There is always something new out of Longoni. When WBPI visited the headquarters of Longoni Roberto e Figli srl in Monza last year we were shown a just-developed deep matt smear-resistant decor surface ideal not just for households which have children in them, but more seriously for public areas, shops and restaurant counters and the like. At that time, company founder Roberto Longoni spoke of another technical development which would, among other things, allow more accurate in-register embossing. At the time the company was not ready to give details of how and why it worked. Now it is.

A further year of development has happened. A pilot plant is in operation; a production partner is in place; and we can now tell almost all.

Surfacing is one of Longoni’s specialities – the technology of decor papers and the like. The standard method of adding a decor paper to a panel is to soak it in melamine resin, so that it will adhere. ‘The question we asked ourselves,” says Mr Longoni, “was: ‘Why do we impregnate liquid resin into paper?”

The answer they came up with was: For no good reason. Spread a solid powder on the paper instead.

“We spread melamine powder, 100% solid, on top of the paper,” says Mr Longoni. Then it goes to the pressing line. “Magically,” he says “the resin goes through the paper and fixes 100% onto the wood surface of the panel beneath.”

The system works for both high- and low-pressure presses, for MDF or for particleboard. The company’s pilot plant, in Cantù, north of Monza, started up in November 2016 and has been running for over six months now.

“One of the problems was in obtaining a light melamine pressing powder. Now we have one,” says Mr Longoni. “We are working with Chemisol, who will be producing it in quantity.”

The pilot plant can use papers up to two metres wide. “Then, instead of paper, we tested it on veneer. It was an unexpected use for us. Someone said ‘It might work’ – and it did. So now we can use a resin powder on top of fixed veneer to give a smooth, shiny surface, one in which the wood looks like wood but has a protective barrier.”

‘Blue sky thinking’ can produce a series of happy, if unexpected, applications. Another such comes when you use the system on decor paper, as it was originally conceived for. It follows from the fact that that the paper does not get wet, because you are not dipping it into a solution of anything. Consequently, staying dry, it does not expand or change shape. “And that makes it ideal for in-register embossing,” says Mr Longoni.

Wet paper distorts. A major problem with in-register embossing is to keep the pattern that is printed on the impregnated – i.e. wet – decor paper aligned with the pattern that is engraved into the press plates. The wet paper’s expansion can easily distort it so that the part of the image that should be raised can end up in a valley. Dry paper sidesteps that problem. “We tried it with deep embossing also. The result was good.”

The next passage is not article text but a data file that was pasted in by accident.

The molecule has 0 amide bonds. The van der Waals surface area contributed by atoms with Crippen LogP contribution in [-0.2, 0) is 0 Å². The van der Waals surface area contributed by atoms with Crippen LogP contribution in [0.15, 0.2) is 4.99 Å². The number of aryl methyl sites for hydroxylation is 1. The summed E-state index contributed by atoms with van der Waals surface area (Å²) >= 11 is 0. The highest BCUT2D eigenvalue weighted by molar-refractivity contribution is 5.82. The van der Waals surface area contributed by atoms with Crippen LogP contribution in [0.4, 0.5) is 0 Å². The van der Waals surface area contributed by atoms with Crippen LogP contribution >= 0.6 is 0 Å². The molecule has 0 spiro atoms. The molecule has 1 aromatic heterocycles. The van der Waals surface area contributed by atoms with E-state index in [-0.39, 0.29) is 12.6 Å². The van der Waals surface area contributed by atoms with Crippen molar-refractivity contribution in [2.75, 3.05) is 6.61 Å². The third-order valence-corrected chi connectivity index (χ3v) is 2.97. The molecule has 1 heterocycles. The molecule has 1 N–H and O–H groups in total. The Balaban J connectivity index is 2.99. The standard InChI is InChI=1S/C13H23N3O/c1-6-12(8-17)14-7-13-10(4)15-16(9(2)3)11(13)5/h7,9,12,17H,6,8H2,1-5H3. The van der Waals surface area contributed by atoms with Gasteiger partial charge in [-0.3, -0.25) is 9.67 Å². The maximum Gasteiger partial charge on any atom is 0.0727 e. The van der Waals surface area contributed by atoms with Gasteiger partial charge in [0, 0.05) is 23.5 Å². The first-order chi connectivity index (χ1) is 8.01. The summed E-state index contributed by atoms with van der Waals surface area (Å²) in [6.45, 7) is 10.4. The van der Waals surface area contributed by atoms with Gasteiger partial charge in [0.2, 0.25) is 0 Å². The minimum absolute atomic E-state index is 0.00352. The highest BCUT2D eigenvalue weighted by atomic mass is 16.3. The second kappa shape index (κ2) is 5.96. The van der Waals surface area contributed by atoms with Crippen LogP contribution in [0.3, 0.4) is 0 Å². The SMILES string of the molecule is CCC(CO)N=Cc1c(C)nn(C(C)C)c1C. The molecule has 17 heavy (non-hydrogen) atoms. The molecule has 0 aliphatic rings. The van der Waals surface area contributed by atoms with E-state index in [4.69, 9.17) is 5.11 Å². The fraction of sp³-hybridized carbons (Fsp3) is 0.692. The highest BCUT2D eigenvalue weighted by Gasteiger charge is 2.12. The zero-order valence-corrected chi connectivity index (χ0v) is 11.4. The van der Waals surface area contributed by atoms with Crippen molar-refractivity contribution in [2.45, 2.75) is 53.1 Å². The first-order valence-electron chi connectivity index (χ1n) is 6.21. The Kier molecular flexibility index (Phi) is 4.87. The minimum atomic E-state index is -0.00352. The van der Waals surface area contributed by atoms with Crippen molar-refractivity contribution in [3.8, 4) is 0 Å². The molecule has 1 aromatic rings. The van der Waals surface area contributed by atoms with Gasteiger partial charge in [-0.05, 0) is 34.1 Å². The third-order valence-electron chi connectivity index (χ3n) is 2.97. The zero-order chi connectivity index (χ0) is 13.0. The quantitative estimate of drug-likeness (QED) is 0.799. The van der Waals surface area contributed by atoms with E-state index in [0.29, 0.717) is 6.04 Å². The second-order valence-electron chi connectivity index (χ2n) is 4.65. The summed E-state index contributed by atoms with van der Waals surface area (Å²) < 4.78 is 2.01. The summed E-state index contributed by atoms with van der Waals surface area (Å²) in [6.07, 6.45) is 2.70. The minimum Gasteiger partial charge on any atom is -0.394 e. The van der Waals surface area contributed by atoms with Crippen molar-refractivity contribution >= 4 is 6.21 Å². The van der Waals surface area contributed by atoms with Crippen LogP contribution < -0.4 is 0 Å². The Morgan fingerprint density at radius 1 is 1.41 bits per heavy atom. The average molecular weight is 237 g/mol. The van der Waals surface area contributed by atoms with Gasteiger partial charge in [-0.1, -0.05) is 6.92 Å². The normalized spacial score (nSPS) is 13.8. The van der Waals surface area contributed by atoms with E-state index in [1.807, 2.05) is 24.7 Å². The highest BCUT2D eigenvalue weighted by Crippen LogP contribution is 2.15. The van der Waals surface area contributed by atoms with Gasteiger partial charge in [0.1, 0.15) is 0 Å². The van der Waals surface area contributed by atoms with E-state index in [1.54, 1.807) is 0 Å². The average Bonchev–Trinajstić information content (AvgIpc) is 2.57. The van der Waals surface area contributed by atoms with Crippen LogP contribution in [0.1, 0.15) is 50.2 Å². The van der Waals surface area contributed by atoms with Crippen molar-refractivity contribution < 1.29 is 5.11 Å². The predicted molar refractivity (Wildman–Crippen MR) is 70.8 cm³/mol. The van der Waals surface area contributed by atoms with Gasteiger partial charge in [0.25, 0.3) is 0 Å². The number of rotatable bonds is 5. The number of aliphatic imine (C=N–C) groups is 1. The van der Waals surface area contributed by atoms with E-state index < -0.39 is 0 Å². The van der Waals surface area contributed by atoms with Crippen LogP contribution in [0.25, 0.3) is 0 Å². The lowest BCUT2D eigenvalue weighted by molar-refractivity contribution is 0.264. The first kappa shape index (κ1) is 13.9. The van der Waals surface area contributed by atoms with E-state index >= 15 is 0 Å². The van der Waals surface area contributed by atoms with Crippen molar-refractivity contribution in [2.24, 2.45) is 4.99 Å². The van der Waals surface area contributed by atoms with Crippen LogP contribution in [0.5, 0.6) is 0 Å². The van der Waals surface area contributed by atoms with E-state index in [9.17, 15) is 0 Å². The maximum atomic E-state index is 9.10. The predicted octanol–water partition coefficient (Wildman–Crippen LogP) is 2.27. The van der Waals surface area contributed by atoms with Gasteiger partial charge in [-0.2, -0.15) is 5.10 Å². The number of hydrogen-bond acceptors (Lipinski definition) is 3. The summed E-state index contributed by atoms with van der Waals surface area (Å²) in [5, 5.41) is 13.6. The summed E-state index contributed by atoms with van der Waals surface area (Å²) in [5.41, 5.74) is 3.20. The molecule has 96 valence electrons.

So in-register embossing, which in terms of consumer demand is booming, becomes simpler and more accurate.

Another advantage of the technology is that the plant is smaller that its wet-process equivalent: the line can be 20 metres long instead of sixty or seventy. That saves not only space, but also investment cost; and it saves energy.

However, nothing in life is entirely without a down-side.

“There is a disadvantage,” says Mr Longoni. “You have to use melamine powder. Because this is a new application for melamine powder, at the moment the price is a little higher than using the old way. So we are trying to reduce the quantity of dry resin that our method uses.”

And Longoni is succeeding in that endeavour. “Now, for 60-70 grams of raw paper, we use 65-70 grams of dried resin. That is about 10% less than before. And the quality is better. The result is far more glossy, because there is no residual water trapped inside to force its way out as steam. The surface looks smoother and shinier. For matt finishes, the advantage is a shorter cycle.”

Spreading of the powder must be even. Longoni is working with the people who came up with the idea, Mr Cassaghi and Mr Nassati, who are wood technologists and inventors who also thought up the anti-smear surface that we mentioned at the start of this article. “We implement their ideas,” says Mr Longoni, “and develop them together. It is near to commercial production,”’ he adds. “We have sold all the product from our pilot plant. We have agreements with companies in Italy, and in other parts of Europe. ”

Nevertheless, Longoni is not expecting the process to replace the standard one. “Rather, we see it as a niche.” The reason is press speed.

“Our pilot plant is not very high speed.

It runs at five metres per minute. We are confident that we can reach higher speeds, of 30-40 metres a minute, for commercial production at the end of this year. Even so, that compares with mass production where speeds are 70-80 metres per minute. But for high quality, specialised, product in short runs, our process is ideal,” says Mr Longoni. And high-quality, customer-specific, short-run production is of course where an important segment of the panel industry has been heading, in Europe and in the rest of the world.

“We have some new potential clients,” says Mr Longoni. “In Thailand, we have supplied a production line; we have just completed an HPL plant in Saudi Arabia, and we are preparing a line in Pakistan. A client from Indonesia made first contact with us at Ligna. We have the niche for supplying technology and resins outside Europe. “We try to provide something different. Standard technology is supplied by many people. Italy has the technology for new things.”